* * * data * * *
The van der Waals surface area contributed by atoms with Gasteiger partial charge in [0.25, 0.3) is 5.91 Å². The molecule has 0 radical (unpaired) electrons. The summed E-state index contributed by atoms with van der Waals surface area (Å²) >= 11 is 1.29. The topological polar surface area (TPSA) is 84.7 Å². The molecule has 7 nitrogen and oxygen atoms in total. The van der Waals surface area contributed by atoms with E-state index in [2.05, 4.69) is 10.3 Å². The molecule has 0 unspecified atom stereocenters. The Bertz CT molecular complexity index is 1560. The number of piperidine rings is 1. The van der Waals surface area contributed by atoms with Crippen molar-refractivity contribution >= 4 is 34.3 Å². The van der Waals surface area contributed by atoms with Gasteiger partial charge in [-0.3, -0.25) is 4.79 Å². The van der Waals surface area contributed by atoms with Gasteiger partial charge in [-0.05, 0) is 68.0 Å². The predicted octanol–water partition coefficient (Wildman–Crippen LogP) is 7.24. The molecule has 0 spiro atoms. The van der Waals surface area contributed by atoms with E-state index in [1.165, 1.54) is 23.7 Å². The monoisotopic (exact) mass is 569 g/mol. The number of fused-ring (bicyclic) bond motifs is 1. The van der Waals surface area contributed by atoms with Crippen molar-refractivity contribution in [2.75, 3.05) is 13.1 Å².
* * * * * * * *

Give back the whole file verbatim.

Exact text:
The van der Waals surface area contributed by atoms with Gasteiger partial charge in [0.25, 0.3) is 5.91 Å². The molecule has 0 radical (unpaired) electrons. The summed E-state index contributed by atoms with van der Waals surface area (Å²) >= 11 is 1.29. The topological polar surface area (TPSA) is 84.7 Å². The molecule has 7 nitrogen and oxygen atoms in total. The van der Waals surface area contributed by atoms with E-state index in [2.05, 4.69) is 10.3 Å². The molecule has 0 unspecified atom stereocenters. The Bertz CT molecular complexity index is 1560. The number of piperidine rings is 1. The van der Waals surface area contributed by atoms with Crippen molar-refractivity contribution >= 4 is 34.3 Å². The van der Waals surface area contributed by atoms with Gasteiger partial charge in [-0.3, -0.25) is 4.79 Å². The van der Waals surface area contributed by atoms with Gasteiger partial charge in [-0.05, 0) is 68.0 Å². The predicted octanol–water partition coefficient (Wildman–Crippen LogP) is 7.24. The molecule has 0 spiro atoms. The van der Waals surface area contributed by atoms with E-state index in [1.165, 1.54) is 23.7 Å². The monoisotopic (exact) mass is 569 g/mol. The number of fused-ring (bicyclic) bond motifs is 1. The van der Waals surface area contributed by atoms with Crippen molar-refractivity contribution in [2.75, 3.05) is 13.1 Å².